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Mastery and independence

Oct 25, 2006 Living onboard for extended voyages by small boat is not the most comfortable way to live or travel. There is a real element of risk ranging from the unnerving tedium of being becalmed to the panic of storms and unfriendly shores. However, surviving is an unparalleled experience. It is a return to basics, while surrounded by exotic sail and hull materials; space-age communication and navigation equipment; and the amenities of a microwave oven, stereo, refrigera-tion, and an auxiliary motor. For every gadget and modern convenience on board, making sailing friendlier and safer there is an emergency plan in the captain’s mind of how to survive without it. Breaking down, getting lost, or learning to live without are acceptable risks taken in exchange for the rewards of a successful passage and the feeling of mastery and independence.

In a less dramatic sense, ocean sailing is also a wonderfully healthy activity. First, there is the constant physical exercise of living on a small rocking sailboat. There are many moments of physical exertion such as handling heavy anchors, hauling someone up the mast, winching in a large sail in a blow, launching or retrieving a dinghy, moving supplies on or off the boat, fending off pilings, and so forth. In between these moments, is the constant flexing of muscles to stay upright in a rolling boat, or the stretching of tendons to grab handholds. These small exercises often go unnoticed compared to the strain of pushing, pulling, or lifting, but their constancy makes them equally important.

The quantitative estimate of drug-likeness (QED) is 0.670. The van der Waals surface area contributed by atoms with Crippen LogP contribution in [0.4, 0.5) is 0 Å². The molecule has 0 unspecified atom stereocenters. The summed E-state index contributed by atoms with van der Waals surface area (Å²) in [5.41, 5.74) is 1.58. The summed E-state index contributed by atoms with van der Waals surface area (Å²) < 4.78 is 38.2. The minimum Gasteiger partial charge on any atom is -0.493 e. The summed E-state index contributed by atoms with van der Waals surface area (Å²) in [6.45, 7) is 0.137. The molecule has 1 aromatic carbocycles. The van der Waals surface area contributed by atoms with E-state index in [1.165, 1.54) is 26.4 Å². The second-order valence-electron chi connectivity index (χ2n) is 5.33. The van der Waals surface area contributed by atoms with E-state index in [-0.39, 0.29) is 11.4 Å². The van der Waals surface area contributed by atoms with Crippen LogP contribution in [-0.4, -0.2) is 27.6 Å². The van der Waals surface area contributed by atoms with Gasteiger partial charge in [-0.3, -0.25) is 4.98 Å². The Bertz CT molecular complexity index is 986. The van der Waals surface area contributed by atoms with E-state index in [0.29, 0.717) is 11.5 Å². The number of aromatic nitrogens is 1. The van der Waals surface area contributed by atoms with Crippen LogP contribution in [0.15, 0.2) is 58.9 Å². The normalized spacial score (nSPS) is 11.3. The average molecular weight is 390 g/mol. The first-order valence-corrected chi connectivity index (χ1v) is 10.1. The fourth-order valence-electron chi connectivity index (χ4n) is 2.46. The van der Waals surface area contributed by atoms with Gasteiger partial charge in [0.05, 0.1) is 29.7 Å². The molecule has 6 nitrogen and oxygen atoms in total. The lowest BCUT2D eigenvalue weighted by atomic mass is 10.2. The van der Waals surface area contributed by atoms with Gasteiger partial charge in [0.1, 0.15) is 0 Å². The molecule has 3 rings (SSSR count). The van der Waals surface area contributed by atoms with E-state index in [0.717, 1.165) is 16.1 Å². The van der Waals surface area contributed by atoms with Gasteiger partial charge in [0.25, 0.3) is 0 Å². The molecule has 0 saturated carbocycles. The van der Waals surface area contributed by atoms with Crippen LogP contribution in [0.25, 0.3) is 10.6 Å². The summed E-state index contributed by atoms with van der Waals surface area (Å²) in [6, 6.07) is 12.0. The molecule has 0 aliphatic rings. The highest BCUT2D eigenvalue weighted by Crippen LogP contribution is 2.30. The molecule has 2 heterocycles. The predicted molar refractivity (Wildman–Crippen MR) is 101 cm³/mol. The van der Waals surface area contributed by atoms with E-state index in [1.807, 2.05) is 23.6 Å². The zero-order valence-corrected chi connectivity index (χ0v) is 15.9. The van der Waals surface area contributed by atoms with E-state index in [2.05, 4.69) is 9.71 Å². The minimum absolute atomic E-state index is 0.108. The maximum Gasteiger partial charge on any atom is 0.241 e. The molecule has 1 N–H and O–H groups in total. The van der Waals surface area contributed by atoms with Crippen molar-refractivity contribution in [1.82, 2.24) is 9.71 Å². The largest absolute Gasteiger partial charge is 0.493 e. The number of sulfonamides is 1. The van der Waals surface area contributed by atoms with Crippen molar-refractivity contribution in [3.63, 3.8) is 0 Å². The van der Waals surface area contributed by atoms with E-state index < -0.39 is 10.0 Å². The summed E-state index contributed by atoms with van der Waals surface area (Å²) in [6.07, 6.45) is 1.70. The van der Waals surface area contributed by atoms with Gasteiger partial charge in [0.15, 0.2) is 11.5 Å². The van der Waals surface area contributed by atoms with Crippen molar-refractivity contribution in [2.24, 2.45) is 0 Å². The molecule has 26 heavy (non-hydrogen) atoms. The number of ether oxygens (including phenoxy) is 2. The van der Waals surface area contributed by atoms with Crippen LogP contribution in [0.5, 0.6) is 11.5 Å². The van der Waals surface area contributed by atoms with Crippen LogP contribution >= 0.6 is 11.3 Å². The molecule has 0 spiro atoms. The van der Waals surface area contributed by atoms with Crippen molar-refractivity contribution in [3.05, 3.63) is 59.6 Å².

Boat voyaging is also mental exercise in staying on top of, and managing, a myriad of boat systems: diesel mechanics, meteorology, navigation, electrical circuitry, fresh-water plumbing, and rigging. Conscientious captains and crews take pleasure in meeting the challenge of mastering their small, but intricate, domain and learning to live safely and comfortably by their wits.